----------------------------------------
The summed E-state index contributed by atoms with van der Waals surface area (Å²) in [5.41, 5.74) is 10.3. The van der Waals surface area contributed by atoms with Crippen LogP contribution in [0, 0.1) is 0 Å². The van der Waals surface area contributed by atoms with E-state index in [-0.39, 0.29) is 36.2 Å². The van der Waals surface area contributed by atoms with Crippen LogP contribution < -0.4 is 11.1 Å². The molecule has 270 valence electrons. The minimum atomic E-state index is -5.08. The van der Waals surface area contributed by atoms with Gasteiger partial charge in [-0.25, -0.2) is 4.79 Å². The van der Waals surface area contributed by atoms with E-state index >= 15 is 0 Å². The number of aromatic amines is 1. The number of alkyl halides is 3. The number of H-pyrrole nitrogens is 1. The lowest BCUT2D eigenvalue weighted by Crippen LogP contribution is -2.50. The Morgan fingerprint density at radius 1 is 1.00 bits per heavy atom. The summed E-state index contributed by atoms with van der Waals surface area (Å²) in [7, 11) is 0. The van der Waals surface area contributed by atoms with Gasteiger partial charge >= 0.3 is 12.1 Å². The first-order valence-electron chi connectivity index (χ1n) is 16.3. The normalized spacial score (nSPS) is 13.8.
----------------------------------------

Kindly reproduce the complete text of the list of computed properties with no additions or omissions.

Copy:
The summed E-state index contributed by atoms with van der Waals surface area (Å²) in [5.41, 5.74) is 10.3. The van der Waals surface area contributed by atoms with Crippen LogP contribution in [0, 0.1) is 0 Å². The van der Waals surface area contributed by atoms with E-state index in [-0.39, 0.29) is 36.2 Å². The van der Waals surface area contributed by atoms with Crippen LogP contribution < -0.4 is 11.1 Å². The molecule has 270 valence electrons. The minimum atomic E-state index is -5.08. The van der Waals surface area contributed by atoms with Gasteiger partial charge in [-0.25, -0.2) is 4.79 Å². The van der Waals surface area contributed by atoms with E-state index >= 15 is 0 Å². The number of aromatic amines is 1. The number of alkyl halides is 3. The number of H-pyrrole nitrogens is 1. The lowest BCUT2D eigenvalue weighted by Crippen LogP contribution is -2.50. The Morgan fingerprint density at radius 1 is 1.00 bits per heavy atom. The summed E-state index contributed by atoms with van der Waals surface area (Å²) in [7, 11) is 0. The van der Waals surface area contributed by atoms with Gasteiger partial charge >= 0.3 is 12.1 Å². The first-order valence-electron chi connectivity index (χ1n) is 16.3. The normalized spacial score (nSPS) is 13.8.